From left to Right (John White, Willie Williams, Samuel Scott, Robert Clark, Douglas Echols, Clarence Harrison, Calvin Johnson).INNOCENCE !
All were wrongfully convicted in Georgia. All were convicted based upon eyewitness identifications. All were sent to prison. All were exonerated and freed by the efforts of the Innocence Project.
John Jerome White, the latest to gain freedom, was freed after the Georgia Innocence Project persuaded authorities to run a DNA test on the evidence from his 1979 rape case. The test results cleared White and led to the arrest of another suspect, James Edward Parham. Parham had been convicted of a 1985 rape. In an ironic twist, Parham was actually in the same line-up from which the victim picked White out as her attacker. These cases illustrate problems with eyewitness identification. The Georgia Innocence Project, a non profit agency started in 2002, is exposing the problems with eyewitness identification. GIP is also working with lawmakers to require law enforcement agencies to develop and follow written procedures for conducting an eyewitness identification.
The Georgia Innocence Project (“GIP”) is a nonprofit organization dedicated to helping individuals who have been convicted of crimes they did not commit. The Project works to get DNA testing for Georgia inmates where DNA analysis could prove guilt or innocence and adequate DNA testing was not available at the time of the person’s trial. GIP, through its Life After Exoneration program, continues to work with clients to help them rebuild their lives. This service includes representing exonerated clients obtain financial compensation for years spent behind bars. The Georgia General Assembly has awarded such compensation in several cases most recently $1.2 to Willie Pete Williams. GIP also spearheads and supports public policy to remedy past wrongful convictions and help prevent them in the future. Mistaken Identity is the common thread throughout wrongful convictions. Misidentification was involved in 75% of the 210 cases of wrongful conviction overturned by DNA evidence nationally. In Georgia, mistaken identification was a primary factor in all seven of the convictions that DNA testing proved to be in error.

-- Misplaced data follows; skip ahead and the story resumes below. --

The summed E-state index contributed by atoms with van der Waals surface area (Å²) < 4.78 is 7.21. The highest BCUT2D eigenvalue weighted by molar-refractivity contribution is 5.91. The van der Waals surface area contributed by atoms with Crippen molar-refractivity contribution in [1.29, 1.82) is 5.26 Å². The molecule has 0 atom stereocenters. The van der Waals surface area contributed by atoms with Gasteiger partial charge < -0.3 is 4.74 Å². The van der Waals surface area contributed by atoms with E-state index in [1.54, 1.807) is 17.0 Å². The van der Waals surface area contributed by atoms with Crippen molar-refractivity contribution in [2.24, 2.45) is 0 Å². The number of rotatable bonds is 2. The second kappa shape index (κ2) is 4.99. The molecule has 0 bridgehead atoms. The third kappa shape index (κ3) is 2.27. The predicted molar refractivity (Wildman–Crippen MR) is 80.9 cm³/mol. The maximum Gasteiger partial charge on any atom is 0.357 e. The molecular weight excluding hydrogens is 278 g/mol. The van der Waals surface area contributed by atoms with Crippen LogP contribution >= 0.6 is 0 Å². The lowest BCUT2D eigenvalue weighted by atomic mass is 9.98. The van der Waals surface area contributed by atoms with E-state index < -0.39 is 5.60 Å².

Unfortunately for GIP, in March 2008, House Bill 997 (the Witness Identification Accuracy Act) failed to make it out of the Rules Committee of the Georgia House of Representatives. The bill would have required law enforcement agencies to develop written procedures for conducting identification procedures and training officers who conduct the procedures. "It was a no-cost solution that could have helped prevent wrongful conviction." said Aimee Maxwell, Executive Director of the GIP.